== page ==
A recent small piece that was a big victory for Shead was winning a 4-year grant from the MELMAC Education Foundation in 2007, and again in 2011. An aside: I heard these word “grant” used many times in talk of development plans for Eastport. In my hometown of Washington DC, grant is not always a strong, positive word; it easily carries connotations of earmarks or handouts or somehow easy money.

But here in Eastport, I thought, the definition of grant sounded honorable, and even lifesaving. It was exactly – exactly – what grants are meant for and how they should be distributed. The MELMAC grant provided 40,000 dollars to promote a post-secondary plan for Eastport students. That means, among other things, that they could put a bunch of kids on a bus, drive them to Boston, stay overnight, and attend a nationwide college fair. For many students, this would be the beginning of how you imagine what your life could be and how you might begin to get there.

Last year’s seniors went in a variety of directions, including the ever-popular University of Maine in nearby Machias, Washington County Community College in nearby Calais, and into the military. One student matriculated at a college in Massachusetts.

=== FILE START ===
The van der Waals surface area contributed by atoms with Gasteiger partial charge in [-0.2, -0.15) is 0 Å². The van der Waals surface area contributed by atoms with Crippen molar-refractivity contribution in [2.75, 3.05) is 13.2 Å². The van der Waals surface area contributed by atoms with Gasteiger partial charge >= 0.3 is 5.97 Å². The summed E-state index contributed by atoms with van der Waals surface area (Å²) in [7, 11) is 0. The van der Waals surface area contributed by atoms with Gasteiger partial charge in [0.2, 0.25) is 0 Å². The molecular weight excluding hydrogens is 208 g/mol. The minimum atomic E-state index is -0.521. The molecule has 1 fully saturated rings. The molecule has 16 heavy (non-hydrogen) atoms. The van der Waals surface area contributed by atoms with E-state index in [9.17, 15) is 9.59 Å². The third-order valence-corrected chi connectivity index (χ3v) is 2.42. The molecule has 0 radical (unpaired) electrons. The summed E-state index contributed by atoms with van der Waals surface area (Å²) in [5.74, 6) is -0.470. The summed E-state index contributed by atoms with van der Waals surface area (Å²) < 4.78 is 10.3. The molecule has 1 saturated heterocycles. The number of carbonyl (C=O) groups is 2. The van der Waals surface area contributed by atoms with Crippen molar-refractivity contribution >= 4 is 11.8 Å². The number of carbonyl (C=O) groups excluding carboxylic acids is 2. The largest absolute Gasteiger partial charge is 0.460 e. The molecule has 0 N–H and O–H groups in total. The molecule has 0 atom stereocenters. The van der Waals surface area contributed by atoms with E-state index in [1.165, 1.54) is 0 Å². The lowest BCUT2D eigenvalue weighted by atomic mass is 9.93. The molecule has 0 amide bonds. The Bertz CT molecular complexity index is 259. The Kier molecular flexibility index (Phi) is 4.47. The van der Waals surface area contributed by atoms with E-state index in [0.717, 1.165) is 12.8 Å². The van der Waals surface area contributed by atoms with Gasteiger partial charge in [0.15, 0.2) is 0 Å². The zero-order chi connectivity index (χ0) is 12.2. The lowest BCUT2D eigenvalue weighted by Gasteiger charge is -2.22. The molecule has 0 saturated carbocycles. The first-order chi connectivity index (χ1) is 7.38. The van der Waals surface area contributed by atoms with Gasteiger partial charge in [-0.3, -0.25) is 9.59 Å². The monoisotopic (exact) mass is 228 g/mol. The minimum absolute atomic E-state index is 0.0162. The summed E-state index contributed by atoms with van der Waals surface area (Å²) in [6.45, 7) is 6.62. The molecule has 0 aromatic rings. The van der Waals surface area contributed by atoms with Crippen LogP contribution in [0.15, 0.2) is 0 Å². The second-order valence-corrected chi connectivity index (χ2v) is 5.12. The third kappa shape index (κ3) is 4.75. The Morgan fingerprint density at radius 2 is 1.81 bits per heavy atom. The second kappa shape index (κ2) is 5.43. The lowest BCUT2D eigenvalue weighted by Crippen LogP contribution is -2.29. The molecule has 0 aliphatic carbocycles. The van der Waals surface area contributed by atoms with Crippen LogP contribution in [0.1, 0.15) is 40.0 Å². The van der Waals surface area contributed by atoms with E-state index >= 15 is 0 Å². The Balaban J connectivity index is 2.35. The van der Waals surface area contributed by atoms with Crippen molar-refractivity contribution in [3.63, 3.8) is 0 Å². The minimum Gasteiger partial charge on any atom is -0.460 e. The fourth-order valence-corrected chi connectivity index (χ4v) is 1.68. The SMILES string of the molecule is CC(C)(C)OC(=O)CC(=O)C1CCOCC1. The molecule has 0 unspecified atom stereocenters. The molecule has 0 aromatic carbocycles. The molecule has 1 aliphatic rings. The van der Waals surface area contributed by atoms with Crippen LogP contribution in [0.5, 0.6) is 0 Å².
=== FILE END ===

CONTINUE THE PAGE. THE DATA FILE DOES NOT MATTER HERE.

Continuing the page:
So, how do you teach the kids of Shead every day?  Damon Weston, the social studies teacher, has thought about this a lot. He grew up in nearby Trescott, graduated from Oberlin College, and returned  to Maine to rake blueberries in 2002. He has a lot of family now in Eastport, all pillars of the town. Damon talked about striking a balance in teaching the solid core of his subjects while keeping them relevant to the here and now, and the futures of his students.  He is on the front lines of one of the town’s most serious worries: how to prepare and convince its young people to stay, work, and live in Eastport. His students are the generation that will carry forward the economic and spiritual rebuilding of the town, which is moving with such gusto now.